I received this book from a book subscription box called Thoughtful Books, who offer a range of subscriptions to choose from like preloved books which this book was at a really good price. You can also choose new releases or a mixture of the two, I think next time I will choose to have a mixture of the two books. When you receive the book it comes all nicely packaged up in some recycled wrapping paper, red twine and a little note from the person who sent it to you. The funniest thing about this book was that I had just taken it out of the library to read so I was ecstatic to receive this in the post.

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The Long Way To A Small Angry Planet – Book Review

The Long Way To A Small Angry Planet

By Becky Chambers

Series: Wayfarers #1

Published: 13th August 2015

Rating: ★★★

24956528Follow a motley crew on an exciting journey through space—and one adventurous young explorer who discovers the meaning of family in the far reaches of the universe—in this light-hearted debut space opera from a rising sci-fi star.
Rosemary Harper doesn’t expect much when she joins the crew of the aging Wayfarer. While the patched-up ship has seen better days, it offers her a bed, a chance to explore the far-off corners of the galaxy, and most importantly, some distance from her past. An introspective young woman who learned early to keep to herself, she’s never met anyone remotely like the ship’s diverse crew, including Sissix, the exotic reptilian pilot, chatty engineers Kizzy and Jenks who keep the ship running, and Ashby, their noble captain.
Life aboard the Wayfarer is chaotic and crazy—exactly what Rosemary wants. It’s also about to get extremely dangerous when the crew is offered the job of a lifetime. Tunneling wormholes through space to a distant planet is definitely lucrative and will keep them comfortable for years. But risking her life wasn’t part of the plan. In the far reaches of deep space, the tiny Wayfarer crew will confront a host of unexpected mishaps and thrilling adventures that force them to depend on each other. To survive, Rosemary’s got to learn how to rely on this assortment of oddballs—an experience that teaches her about love and trust, and that having a family isn’t necessarily the worst thing in the universe.

First of all, we have to talk about how beautiful this book cover it is something that I wish I had taken as it is gorgeous. This is probably going to be a short review as I don’t want to spoil too much of the book as this is a book best going into blind especially as it is more focused on the relationships between the crew than it being action-packed.

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Children of Blood and Bone – Book Review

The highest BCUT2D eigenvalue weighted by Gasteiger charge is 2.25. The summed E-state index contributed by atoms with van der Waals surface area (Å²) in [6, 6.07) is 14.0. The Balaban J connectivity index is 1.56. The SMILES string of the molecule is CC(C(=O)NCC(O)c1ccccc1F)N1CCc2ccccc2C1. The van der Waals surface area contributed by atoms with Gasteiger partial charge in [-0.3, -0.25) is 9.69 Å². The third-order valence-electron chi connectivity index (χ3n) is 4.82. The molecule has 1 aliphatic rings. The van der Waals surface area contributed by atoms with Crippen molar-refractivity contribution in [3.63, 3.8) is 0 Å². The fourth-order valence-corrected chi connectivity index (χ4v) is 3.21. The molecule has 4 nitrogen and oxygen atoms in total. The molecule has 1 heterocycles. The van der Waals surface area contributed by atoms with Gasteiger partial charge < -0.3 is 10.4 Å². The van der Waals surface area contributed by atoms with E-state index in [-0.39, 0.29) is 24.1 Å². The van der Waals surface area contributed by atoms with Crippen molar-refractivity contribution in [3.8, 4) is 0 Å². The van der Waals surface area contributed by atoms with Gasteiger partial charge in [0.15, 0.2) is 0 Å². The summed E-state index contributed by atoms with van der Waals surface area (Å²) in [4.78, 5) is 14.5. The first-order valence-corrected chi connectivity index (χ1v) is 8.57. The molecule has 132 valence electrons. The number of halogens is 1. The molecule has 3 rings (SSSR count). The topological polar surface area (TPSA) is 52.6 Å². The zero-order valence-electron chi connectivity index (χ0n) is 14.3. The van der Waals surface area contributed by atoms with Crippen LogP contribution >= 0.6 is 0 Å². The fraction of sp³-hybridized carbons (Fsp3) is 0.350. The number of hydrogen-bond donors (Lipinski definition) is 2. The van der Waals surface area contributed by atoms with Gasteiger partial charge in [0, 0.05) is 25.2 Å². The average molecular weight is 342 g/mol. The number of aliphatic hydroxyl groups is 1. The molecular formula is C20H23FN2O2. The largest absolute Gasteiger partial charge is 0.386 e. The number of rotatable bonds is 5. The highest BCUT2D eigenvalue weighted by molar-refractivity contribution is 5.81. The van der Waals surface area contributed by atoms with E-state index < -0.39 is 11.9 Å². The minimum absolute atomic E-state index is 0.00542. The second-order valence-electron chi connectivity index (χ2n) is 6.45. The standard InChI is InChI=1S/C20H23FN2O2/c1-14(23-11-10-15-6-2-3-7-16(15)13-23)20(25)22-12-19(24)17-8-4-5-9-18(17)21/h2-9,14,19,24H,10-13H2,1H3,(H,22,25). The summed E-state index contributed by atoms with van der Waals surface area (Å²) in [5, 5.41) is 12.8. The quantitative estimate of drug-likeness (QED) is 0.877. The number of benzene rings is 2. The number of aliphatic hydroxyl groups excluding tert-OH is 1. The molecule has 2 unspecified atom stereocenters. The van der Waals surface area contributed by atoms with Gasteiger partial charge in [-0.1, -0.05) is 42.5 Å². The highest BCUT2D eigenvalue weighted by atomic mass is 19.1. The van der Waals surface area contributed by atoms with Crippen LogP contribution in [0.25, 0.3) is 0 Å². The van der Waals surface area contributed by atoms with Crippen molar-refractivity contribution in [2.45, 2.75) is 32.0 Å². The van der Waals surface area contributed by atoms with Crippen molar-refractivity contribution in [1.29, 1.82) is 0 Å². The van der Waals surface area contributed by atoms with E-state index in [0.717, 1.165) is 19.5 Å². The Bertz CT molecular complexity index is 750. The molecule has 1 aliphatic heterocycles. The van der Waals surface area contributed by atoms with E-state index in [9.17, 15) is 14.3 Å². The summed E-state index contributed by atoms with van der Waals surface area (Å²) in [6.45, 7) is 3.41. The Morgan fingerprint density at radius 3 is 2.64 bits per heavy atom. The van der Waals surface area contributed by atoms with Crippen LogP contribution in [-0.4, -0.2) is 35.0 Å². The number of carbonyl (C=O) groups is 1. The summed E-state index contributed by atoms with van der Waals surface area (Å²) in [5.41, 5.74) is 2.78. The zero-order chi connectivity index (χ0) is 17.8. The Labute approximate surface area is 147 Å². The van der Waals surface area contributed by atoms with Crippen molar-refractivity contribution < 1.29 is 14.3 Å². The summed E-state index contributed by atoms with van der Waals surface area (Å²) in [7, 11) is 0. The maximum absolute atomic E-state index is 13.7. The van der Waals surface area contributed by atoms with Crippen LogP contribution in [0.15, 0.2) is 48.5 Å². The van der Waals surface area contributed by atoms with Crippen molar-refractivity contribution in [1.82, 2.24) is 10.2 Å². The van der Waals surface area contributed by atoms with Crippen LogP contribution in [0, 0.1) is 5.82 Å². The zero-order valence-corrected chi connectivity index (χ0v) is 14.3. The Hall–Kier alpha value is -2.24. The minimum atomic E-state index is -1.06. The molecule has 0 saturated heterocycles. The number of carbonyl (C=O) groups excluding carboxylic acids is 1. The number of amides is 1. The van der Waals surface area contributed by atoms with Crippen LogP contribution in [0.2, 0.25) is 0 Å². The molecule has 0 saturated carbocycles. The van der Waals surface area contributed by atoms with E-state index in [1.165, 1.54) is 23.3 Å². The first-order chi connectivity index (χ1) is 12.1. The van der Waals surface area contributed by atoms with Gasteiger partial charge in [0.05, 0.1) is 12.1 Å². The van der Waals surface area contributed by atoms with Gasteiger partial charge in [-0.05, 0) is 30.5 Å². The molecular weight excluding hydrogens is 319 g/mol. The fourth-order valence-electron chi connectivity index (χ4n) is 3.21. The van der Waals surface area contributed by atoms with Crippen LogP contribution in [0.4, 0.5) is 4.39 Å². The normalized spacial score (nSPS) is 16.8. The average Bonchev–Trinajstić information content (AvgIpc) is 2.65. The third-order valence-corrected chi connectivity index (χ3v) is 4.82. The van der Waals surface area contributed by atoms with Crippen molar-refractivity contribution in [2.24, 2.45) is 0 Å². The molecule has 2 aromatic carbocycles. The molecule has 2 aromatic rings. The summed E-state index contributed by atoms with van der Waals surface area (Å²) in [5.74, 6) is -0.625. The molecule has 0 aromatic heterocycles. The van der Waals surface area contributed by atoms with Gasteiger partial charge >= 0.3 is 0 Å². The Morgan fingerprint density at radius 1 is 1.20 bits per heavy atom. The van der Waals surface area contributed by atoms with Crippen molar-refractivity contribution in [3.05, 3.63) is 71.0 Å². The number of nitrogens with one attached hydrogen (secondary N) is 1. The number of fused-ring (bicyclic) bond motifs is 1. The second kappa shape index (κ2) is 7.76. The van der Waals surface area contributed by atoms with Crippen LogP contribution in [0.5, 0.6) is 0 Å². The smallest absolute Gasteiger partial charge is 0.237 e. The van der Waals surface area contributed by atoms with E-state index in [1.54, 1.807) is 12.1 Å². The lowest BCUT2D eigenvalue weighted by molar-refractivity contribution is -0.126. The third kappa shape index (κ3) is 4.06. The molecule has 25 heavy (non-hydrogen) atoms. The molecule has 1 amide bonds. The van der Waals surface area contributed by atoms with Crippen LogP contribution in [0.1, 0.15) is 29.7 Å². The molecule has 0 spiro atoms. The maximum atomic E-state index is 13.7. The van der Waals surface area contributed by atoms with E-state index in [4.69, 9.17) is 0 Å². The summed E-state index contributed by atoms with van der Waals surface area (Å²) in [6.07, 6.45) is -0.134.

Children of Blood and Bone

By Tomi Adeyemi

Series: Legacy of Orïsha #1

Published: 6th March 2018

Rating: ★★★★★

34728667 Zélie remembers when the soil of Orïsha hummed with magic. When different clans ruled

– Burners igniting flames, Tiders beckoning waves, and Zélie’s Reaper mother summoning forth souls.

But everything changed the night magic disappeared. Under the orders of a ruthless king, anyone with powers was targeted and killed, leaving Zélie without a mother and her people without hope. Only a few people remain with the power to use magic, and they must remain hidden.

Zélie is one such person. Now she has a chance to bring back magic to her people and strike against the monarchy. With the help of a rogue princess, Zélie must learn to harness her powers and outrun the crown prince, who is hell-bent on eradicating magic for good.

Danger lurks in Orïsha, where strange creatures prowl, and vengeful spirits wait in the waters. Yet the greatest danger may be Zélie herself as she struggles to come to terms with the strength of her magic – and her growing feelings for an enemy.

When I first started this book I was a bit wary as it was surrounded with a ton of hype and I had really high hopes, but I am happy to say that I absolutely enjoyed this book from start to finish to the point where I didn’t want to put it down.

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All The Light We Cannot See – Book Review

All The Light We Cannot See
By Anthony Doerr
Published: 23rd April 2015
Rating: ★★★★★

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For Marie-Laure, blind since the age of six, the world is full of mazes. The miniature of a Paris neighbourhood, made by her father to teach her the way home. The microscopic

layers within the invaluable diamond that her father guards in the Museum of Natural History. The walled city by the sea, where father and daughter take refuge when the Nazis invade Paris. And a future which draws her ever closer to Werner, a German orphan, destined to labour in the mines until a broken radio fills his life with possibility and brings him to the notice of the Hitler Youth,
In this magnificent, deeply moving novel, the stories of Marie-Laure and Werner illuminate the ways, against all odds, people try to be good to one another.

From the start of this book, I knew it would be something that I really enjoyed as the writing style really flowed, and I found myself trapped in this world. At first, I thought that this book would be heavy on the romance and be a kind of Romeo and Juliet type story but I was glad to be proven wrong.